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  1. Roy Ratcliffe March 24, 2013 at 6:50 pm |

    I am pleased that someone else is recognising Marx’s contribution to the ecological question which many if not most Marxists have neglected. Here are a couple more.

    “For the first time, nature becomes purely an object for humankind, purely a matter of utility…the theoretical discovery of its autonomous laws appears as a ruse so as to subjugate it…whether as an object of consumption or as a means of production.” (Marx. Grundrisse. Page 410. Penguin 1973.)  

    “is, first of all, a process…by which man through his own actions, mediates, regulates and controls the metabolism between himself and nature…It is the universal condition for the metabolic interaction between man and nature, the everlasting nature-imposed condition of human existence.” (Capital Volume 1.)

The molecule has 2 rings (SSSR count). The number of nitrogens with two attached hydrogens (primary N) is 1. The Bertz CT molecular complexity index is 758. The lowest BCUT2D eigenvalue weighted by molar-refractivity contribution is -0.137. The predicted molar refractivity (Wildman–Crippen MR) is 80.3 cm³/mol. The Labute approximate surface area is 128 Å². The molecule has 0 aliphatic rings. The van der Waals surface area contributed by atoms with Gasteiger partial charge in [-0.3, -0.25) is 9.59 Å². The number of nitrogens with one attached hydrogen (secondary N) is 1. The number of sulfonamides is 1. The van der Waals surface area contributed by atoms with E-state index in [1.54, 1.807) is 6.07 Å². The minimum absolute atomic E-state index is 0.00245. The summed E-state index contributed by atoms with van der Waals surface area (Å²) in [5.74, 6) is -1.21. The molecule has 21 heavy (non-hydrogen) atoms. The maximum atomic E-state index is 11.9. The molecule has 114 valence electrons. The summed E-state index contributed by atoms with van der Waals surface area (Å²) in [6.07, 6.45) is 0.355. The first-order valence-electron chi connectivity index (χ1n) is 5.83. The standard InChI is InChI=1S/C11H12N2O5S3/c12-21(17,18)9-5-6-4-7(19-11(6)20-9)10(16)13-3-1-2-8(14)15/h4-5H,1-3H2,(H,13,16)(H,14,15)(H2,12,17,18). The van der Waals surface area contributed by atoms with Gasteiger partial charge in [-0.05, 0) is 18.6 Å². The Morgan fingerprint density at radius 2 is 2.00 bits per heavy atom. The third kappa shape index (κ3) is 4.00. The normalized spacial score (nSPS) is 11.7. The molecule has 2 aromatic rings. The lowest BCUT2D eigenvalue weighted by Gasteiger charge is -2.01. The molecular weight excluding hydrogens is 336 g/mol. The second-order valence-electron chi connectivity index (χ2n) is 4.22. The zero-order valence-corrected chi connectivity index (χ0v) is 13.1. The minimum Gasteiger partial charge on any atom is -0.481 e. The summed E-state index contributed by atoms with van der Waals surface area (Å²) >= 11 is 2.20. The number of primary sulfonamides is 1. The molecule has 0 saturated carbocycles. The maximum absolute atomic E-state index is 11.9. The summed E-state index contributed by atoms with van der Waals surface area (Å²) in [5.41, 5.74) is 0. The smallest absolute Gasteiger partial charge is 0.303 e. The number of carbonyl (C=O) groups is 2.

“Nature is mans inorganic body – that is, insofar as it is not itself human body. Man lives on nature – means nature is his body, with which he must remain in continuous interchange if he is not to die. That man’s physical and spiritual life is linked to nature means simply that nature is linked to itself, for man is part of nature.” (Economic and Philosophic Manuscripts 1844)

    But this is not the only issue many Marxist have failed to grasp. See for example “Marxists against Marx” at



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